This passage comes from page 10 of the translation of Thomas Piketty's book Capital in the Twenty First Century:

If the rates of population and productivity growth are relatively low, then accumulated wealth naturally takes on considerable importance, especially if it grows to extreme proportions and becomes socially destabilizing.

Why does low population growth exacerbate the effect of accumulated wealth?

Intuitively, I would think that an increasing population would mean more potential employees, thereby allowing already wealthy people to more easily offer low wages. By contrast, I would intuitively think that low population growth, and the resultant scarcity in employees, would force the wealthy individuals to offer higher wages.


1 Answer 1


Piketty's essential argument is that when the $r$ is the rate of return to wealth and $g$ is the economic growth rate, you will see wealth and economic power concentrate in the hands of the few when $r \gt g$. This presumes that the wealthy will reinvest their returns from wealth rather then spending it on consumption.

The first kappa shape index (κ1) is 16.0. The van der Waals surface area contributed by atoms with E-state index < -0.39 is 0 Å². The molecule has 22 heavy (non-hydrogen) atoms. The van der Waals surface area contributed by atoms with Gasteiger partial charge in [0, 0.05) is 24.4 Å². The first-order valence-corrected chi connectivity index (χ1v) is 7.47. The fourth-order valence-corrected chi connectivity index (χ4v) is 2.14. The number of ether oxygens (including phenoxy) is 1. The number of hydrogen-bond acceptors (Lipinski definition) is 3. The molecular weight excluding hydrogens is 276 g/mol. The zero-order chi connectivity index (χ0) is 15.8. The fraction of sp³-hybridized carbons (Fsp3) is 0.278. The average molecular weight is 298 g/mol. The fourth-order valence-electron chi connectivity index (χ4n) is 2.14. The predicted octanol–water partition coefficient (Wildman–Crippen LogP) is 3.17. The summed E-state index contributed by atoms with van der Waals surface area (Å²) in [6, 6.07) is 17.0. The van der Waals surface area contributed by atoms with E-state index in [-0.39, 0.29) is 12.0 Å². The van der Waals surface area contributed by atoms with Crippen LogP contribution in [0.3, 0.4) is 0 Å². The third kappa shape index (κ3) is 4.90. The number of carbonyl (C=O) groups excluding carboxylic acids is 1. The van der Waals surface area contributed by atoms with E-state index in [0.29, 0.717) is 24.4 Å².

Low productivity improvements will lead to low growth in GDP per capita, and combining this with low population growth will then lead to low growth in total GDP, so these combined will lead to smaller values of $g$ than seen previously when both productivity and population were growing more quickly. This is probably not particularly controversial.

Harder questions include

  • the impact of low productivity improvements and low population growth on $r$, and therefore on whether the gap between $r$ and $g$ would in fact widen
  • empirical evidence of whether $r \gt g$ has been true historically and globally
  • whether further concentrations of wealth may in future change $r$
  • whether Piketty's preferred solution of global wealth taxes and taxes on very high incomes (designed to reduce $r$) might also have an effect on $g$, and if so then in which direction and by how much

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